Vo­ca­tional ed­u­ca­tion brews up big dreams

China Daily (Hong Kong) - - CHINA - By LI WENFANG in Guangzhou li­wen­[email protected]­nadaily.com.cn

Xing Jun­jie, a sec­ond-year stu­dent at Guangzhou Vo­ca­tional School of Tourism and Busi­ness, earned a spot in this month’s na­tional fi­nals of a cof­fee-mak­ing com­pe­ti­tion by plac­ing sec­ond in a south­ern re­gion pre­lim­i­nary in Guangzhou last month.

The 16-year-old’s longer-term am­bi­tion is to run a cof­fee shop of his own, us­ing the knowl­edge and skills he has gained at the school in cof­fee mak­ing, tea mak­ing, bar­tend­ing, Western-style bak­ing, fruit carv­ing, and ho­tel ser­vice and man­age­ment.

“The tech­nique is im­por­tant but I think it is more im­por­tant to be able to man­age a team and all mat­ters in a cof­fee shop,” Xing said ahead of the na­tional fi­nals in Lin­cang, Yun­nan prov­ince, from Dec 18-20.

The key na­tional-level vo­ca­tional school — which opened in 1981 to train work­ers for Guangzhou’s White Swan Ho­tel, the first five-star ho­tel on the Chi­nese main­land — has con­tin­u­ally im­proved its teach­ing model in co­op­er­a­tion with the cor­po­rate sec­tor to meet the de­mand for ta­lent and fa­cil­i­tate em­ploy­ment, said Wang Yong, its Party sec­re­tary.

Grad­u­ates oc­cupy 70 per­cent of po­si­tions at all lev­els at the White Swan Ho­tel and can also be found at other ma­jor ho­tels and travel agen­cies in Guangzhou, with some hold­ing se­nior posts, Wang said.

Since 2013, an ed­u­ca­tional group that now has 189 mem­bers drawn from em­ploy­ers, busi­ness as­so­ci­a­tions and academia has been de­sign­ing the cur­ricu­lum, run­ning em­ployer-des­ig­nated classes and for­mu­lat­ing stan­dards, said Chen Yip­ing, a vice-prin­ci­pal of the school.

Apart from knowl­edge and skills, the school also em­pha­sizes the cul­ti­va­tion of con­fi­dence among stu­dents and their par­ents about the stu­dents’ fu­ture ca­reers.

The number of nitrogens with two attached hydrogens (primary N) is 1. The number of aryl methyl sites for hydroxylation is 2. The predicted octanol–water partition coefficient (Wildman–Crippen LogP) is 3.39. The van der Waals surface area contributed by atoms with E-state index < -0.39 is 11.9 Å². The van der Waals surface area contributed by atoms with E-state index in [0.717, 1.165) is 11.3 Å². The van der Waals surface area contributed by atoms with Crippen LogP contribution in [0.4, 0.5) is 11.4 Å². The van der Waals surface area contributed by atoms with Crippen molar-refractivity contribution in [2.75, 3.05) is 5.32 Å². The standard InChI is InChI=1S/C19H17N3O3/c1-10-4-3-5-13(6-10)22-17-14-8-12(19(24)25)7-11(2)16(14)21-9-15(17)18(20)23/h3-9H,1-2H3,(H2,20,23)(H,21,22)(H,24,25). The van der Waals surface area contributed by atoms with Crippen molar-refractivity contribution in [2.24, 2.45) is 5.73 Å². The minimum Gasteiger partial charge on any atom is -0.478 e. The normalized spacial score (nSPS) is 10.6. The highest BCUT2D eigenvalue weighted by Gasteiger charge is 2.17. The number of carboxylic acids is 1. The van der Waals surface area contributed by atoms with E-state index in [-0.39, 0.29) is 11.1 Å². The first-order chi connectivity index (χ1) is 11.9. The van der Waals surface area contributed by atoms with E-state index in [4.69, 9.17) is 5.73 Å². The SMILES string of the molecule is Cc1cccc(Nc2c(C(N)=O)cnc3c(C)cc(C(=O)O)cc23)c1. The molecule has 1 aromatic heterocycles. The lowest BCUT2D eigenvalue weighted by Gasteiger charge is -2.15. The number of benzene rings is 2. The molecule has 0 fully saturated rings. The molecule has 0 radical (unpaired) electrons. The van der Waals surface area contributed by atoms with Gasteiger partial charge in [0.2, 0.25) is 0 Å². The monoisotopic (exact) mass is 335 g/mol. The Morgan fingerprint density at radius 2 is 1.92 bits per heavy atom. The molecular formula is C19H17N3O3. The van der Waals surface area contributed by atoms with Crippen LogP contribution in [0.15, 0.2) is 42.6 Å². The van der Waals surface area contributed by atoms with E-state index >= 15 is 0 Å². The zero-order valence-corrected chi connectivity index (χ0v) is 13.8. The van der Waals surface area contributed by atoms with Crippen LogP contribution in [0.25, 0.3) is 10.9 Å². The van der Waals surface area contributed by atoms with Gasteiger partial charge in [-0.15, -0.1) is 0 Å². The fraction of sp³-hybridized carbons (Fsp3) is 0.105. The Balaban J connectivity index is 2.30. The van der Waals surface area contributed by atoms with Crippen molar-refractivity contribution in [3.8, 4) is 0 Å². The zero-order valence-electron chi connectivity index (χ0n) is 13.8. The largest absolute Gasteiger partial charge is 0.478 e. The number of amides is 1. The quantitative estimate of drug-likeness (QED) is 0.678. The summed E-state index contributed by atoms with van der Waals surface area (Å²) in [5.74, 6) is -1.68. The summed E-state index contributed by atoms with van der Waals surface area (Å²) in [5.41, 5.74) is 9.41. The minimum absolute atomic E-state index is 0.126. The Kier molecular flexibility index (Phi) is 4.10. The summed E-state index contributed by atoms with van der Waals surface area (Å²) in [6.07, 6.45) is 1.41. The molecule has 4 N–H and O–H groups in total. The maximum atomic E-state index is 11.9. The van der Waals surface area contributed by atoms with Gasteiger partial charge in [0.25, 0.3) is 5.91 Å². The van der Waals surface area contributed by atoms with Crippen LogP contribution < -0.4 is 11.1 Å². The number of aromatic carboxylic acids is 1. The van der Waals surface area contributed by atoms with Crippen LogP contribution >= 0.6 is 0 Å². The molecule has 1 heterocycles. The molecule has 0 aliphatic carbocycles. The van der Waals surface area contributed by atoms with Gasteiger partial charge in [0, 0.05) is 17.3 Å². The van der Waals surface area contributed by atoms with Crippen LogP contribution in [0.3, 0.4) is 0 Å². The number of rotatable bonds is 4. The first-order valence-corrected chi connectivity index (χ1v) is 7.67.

At first, Chen said, many par­ents hold the deep-rooted tra­di­tional belief that only univer­sity ed­u­ca­tion can lead to a bright fu­ture.

“We hold some par­ent-stu­dent events on cam­pus and some par­ents are moved to tears when they see the work their chil­dren are able to ac­com­plish,” she said.

Grad­u­ates earn an av­er­age of about 2,200 yuan ($320) a month in their first year at work, but that can rise to more than 2,500 yuan in sec­tors such as tea houses, e-com­merce, and beauty and hair sa­lons.

One hair­styl­ist who grad­u­ated from the school in 2011 is earn­ing 500,000 yuan a year.

The school, which has more than 4,500 stu­dents on cam­pus, fa­cil­i­tates fur­ther ed­u­ca­tion of its grad­u­ates in co­op­er­a­tion with do­mes­tic and for­eign col­leges.

For ex­am­ple, about 70 cook­ing grad­u­ates are now work­ing in New Zealand after fur­ther study at schools in that coun­try, in­clud­ing NorthTec.

The Guangzhou school has forged ties with 22 schools in 14 coun­tries and re­gions for co­op­er­a­tion in teacher train­ing, in­tern­ships and em­ploy­ment, stu­dent cer­tifi­cate cross-recog­ni­tion and cur­ricu­lum de­sign.

It re­cently signed an agree­ment with the tourism au­thor­i­ties and 12 tourism vo­ca­tional schools in Por­tu­gal on build­ing train­ing fa­cil­i­ties there for sub­jects such as tea mak­ing and cook­ing.

About half the school’s grad­u­ates choose to go on to fur­ther study, and it is plan­ning to open an in­ter­na­tional col­lege in Guangzhou in 2021 to make it eas­ier for them to do so.

To en­hance vo­ca­tional ed­u­ca­tion in the Guang­dong-Hong Kong-Ma­cao Greater Bay Area, the school has launched a tourism vo­ca­tional ed­u­ca­tion al­liance with par­ties in­clud­ing the In­sti­tute for Tourism Stud­ies of Ma­cao and Zhong­shan Polytech­nic.

China is now stress­ing the im­por­tance of crafts­man­ship and vo­ca­tional ed­u­ca­tion amid an in­dus­trial up­grade.

“Tourism com­prises a large share of the econ­omy of an in­ter­na­tional me­trop­o­lis like Guangzhou. We have a good rep­u­ta­tion in course de­sign and ac­cep­tance by em­ploy­ers,” said Wang Zhao­hui, an­other vice-prin­ci­pal at the school.

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